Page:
Forced arbitration is just another way for the capitalist class to exploit the working class. I appreciate that this law firm has apparently found success in the past, but these agreements should be made illegal, along with non-competes, and in many cases, NDAs.
I soon found out what she meant when I sold my clothes just to pay my rent.
The Twitter Dev account says the social network “is enforcing” those rules, and it “may result in some apps not working.” Twitter’s API documentation is extensive and contains many rules and limits dependent on several factors. Tech video producer Marques Brownlee, who has 6 million followers, replied to the account soon after its post, asking, “What are the rules.” Neither Brownlee’s nor any other questions elicited a response.
This is mentioned in the Ars article I shared, but it’s worth reading in it’s own right:
I recommend reading the entire piece, even though it’s pretty long by online article standards. I do want to call out one small quibble:
Simon, who owned a portrait of himself dressed as a 19th-century French general…
This is the sort of entirely irrelevant personal detail that many journalists include in their writing, like what an interviewee was eating during the interview, that I find strangely irritating.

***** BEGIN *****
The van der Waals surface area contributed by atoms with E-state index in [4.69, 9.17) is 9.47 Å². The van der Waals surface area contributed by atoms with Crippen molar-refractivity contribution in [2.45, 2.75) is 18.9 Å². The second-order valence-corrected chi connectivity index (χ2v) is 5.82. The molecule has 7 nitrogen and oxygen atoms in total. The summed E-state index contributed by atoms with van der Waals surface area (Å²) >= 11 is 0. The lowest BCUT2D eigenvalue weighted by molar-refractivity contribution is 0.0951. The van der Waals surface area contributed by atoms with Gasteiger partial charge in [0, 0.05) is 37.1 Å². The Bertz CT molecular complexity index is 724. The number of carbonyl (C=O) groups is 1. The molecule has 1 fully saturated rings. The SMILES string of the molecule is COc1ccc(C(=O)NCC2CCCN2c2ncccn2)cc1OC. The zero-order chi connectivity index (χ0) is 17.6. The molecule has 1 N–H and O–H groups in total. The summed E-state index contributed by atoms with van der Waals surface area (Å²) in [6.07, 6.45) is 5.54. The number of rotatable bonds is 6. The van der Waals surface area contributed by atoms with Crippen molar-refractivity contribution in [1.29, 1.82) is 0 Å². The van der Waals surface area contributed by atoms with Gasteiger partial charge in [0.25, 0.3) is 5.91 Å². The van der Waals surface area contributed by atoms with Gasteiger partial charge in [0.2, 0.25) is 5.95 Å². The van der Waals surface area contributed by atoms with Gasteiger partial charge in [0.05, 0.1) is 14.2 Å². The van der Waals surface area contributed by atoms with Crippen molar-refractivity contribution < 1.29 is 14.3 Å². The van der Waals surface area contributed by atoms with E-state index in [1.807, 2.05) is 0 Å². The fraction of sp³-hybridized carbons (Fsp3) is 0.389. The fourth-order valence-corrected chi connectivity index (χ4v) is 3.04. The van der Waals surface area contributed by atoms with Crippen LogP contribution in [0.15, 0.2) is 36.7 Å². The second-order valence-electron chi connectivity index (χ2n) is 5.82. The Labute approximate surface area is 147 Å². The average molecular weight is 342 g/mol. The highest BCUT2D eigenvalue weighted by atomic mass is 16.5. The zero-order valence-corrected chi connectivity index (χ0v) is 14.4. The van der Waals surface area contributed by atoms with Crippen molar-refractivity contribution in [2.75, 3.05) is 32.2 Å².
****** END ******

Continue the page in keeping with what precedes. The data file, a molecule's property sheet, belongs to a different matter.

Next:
And… they’re desperately trying to do so by offering free ads to the bigger advertisers who have bailed, according to the Wall Street Journal. The deal is buy one, get one free, up to $250k.
The tech company is dangling free ad space by offering to match advertisers’ ad spending up to $250,000, according to emails reviewed by The Wall Street Journal. The full $500,000 in advertising must run by Feb. 28, the emails said.
Basically half off, if you commit to spending $250k.
And it looks like they desperately need it, as the article notes:
Many big brands including pharmaceutical company Pfizer Inc., United Airlines Holdings Inc. and auto makers General Motors Co. and Volkswagen AG have paused their spending on Twitter. More than 75 of Twitter’s top 100 ad spenders from before Mr. Musk’s takeover weren’t spending on the platform as of the week ending Jan. 8, according to an analysis of data from research firm Sensor Tower.
On Thursday, […] six days after the API was cut off… Twitter quietly amended its “long-standing” Developer Agreement to effectively ban third party apps. Specifically, in the “restrictions” list, a new clause was added saying that you can’t use an API to “create a substitute or similar service or product to the Twitter Applications,” meaning no more third party apps.
While I generally agree with the sentiment, I think when the personal detail is you 1) had a self-portrait of yourself created, 2) brought it into a silicon-valley office, and 3) specifically chose a French general in the Napoleanic war era for that portrait, it’s fair and reasonable to believe that the portrait sheds some light about your persona in an article that in large part discusses how the persona of a Billionaire is marching a rather strategic plan straight to defeat, no?
The business equivalent of marching into Russia, which it seems is an aversion lesson even Russia has trouble grasping.
Previously, the blue tick indicated “active, notable, and authentic accounts of public interest” verified by Twitter, and could not be purchased.